The problems with this project are several fold:

    1) The traffic analysis was legally deficient in that it relied on unjustifiably low preexisting traffic counts, it grossly underestimated the number of cars that would come to the facility during maximum occupancy events, and has not considered cumulative impacts of the proposed freeway interchange modifications and the Nishi project. On this basis the proposed certification of the Mitigated Negative Declaration under CEQA is unlawful.

    2) The project traffic report states that 100s of cars a day will be parked in an offsite lot and use valet parking. Unfortunately, no offsite lot even exists and the traffic report does not take this into account. Further, valet parking will actually double the number of entries and exits into the proposed project which impacts were also not taken into account in the traffic study. This project has the potential to be an unmitigated traffic disaster unless further traffic modifications are made

    3. The project does not meet any minimum environmental certification standards. It may be the most energy-inefficient new building to be constructed in Davis in some time. Instead of fully embracing environmentally benign energy efficiency building standards to minimize its energy usage, it uses a very small solar PV system and a miniscule partial “green roof” and very small “green walls” to green-wash itself.

    4. The project was approved by the Planning Commission on July 8 and is now before the Council for full certification and entitlement only 45 days later. There has never ever been a project of this magnitude that has moved through the review process this quickly in Davis. And the project has not been reviewed by any other City Commission that normally looks at large projects in Davis including the NRC, Traffic and Bicycle Safety, and Business and Finance.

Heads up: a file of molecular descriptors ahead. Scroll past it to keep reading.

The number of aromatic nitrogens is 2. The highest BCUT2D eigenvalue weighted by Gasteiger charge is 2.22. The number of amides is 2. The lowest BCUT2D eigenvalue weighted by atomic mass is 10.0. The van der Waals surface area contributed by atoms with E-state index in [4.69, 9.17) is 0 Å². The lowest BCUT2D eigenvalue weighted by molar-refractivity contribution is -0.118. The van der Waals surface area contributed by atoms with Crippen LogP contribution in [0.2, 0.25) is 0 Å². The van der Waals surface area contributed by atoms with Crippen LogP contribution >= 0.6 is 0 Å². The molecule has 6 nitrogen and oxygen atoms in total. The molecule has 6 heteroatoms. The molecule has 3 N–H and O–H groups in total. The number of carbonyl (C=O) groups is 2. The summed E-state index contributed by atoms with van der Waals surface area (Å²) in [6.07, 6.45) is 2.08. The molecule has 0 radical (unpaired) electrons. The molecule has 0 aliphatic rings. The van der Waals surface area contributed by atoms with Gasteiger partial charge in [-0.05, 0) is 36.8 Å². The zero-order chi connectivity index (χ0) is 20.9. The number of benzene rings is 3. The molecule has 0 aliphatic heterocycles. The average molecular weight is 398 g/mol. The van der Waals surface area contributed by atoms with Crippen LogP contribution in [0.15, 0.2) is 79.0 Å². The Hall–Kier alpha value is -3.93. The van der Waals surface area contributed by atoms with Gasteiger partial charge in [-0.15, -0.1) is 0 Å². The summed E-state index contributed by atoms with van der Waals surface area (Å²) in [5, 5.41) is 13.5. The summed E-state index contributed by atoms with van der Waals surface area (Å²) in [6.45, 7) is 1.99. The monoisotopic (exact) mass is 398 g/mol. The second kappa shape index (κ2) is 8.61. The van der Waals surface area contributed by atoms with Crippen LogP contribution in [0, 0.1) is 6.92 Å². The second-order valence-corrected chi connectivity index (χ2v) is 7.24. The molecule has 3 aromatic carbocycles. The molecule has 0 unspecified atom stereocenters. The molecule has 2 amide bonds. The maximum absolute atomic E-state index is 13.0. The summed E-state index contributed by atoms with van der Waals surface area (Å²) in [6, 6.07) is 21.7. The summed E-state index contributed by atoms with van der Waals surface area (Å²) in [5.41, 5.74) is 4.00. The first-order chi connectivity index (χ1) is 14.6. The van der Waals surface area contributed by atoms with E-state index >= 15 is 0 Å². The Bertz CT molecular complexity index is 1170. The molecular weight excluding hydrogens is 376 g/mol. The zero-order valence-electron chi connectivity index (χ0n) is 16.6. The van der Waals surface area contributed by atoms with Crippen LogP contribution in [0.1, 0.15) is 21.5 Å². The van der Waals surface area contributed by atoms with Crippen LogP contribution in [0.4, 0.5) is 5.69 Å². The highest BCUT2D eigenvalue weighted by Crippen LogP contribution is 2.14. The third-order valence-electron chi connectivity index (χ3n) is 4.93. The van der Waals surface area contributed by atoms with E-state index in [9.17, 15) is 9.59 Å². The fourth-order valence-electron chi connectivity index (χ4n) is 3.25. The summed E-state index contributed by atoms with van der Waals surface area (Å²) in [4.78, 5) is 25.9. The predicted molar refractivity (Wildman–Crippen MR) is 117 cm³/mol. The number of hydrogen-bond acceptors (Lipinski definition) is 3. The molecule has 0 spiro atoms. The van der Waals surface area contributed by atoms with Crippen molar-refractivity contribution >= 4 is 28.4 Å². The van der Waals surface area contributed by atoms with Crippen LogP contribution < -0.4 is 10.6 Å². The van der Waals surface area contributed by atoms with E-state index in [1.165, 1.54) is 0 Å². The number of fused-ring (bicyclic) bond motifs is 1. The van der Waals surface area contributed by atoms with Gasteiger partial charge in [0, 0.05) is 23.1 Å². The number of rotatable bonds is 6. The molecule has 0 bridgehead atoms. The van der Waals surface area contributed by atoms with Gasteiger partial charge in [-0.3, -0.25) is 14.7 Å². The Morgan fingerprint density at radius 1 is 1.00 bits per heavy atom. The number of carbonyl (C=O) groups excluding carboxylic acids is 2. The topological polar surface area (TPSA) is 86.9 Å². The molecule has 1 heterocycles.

This project is simply not ready for prime time. It must have traffic deficiencies resolved and reviewed by all of the appropriate commmissions in town before being approved.

    Failure to do so will cast serious doubt as to the City’s commitment to sustainable development and seriously question Staffs technical capabilities in managing future building projects such as Nishi and Mace.

    When the new City Manger was hired recently, it was touted as a major coup because the new Manager, himself a resident of Davis,  understood the “Davis Way” of doing things. Unfortunately, everything I have seen since speaks to a lack of public engagement and transparency by the City which has translated into a lack of trust of the Council and Staff. If not reversed, this lack of trust bodes ill for the possible future passage of  Measure J/R votes for Nishi and Mace next year.

    1. SODA

      Thank you Alan for your thoughtful article and summary here today. I can’t say that I understand all the ramifications but hope others with more expertise, weight in both here and at CC.

      If what you say about the EIR traffic consultants the city hired is true, I would wonder how much we paid for their expertise?

      Hpierce, can you weigh in?  Thanks in advance. It would be good to get a dialogue going. Alan made specific points that I would like to see addressed. I think we all want more city revenue and maybe this hotel center is the way, but his issues offer the community a place to start the discussion. I assume it may be in the Enterprise today in time for tonight’s CC meeting but wonder if enough nonDV readers will have a chance to digest it before the possible vote tonight?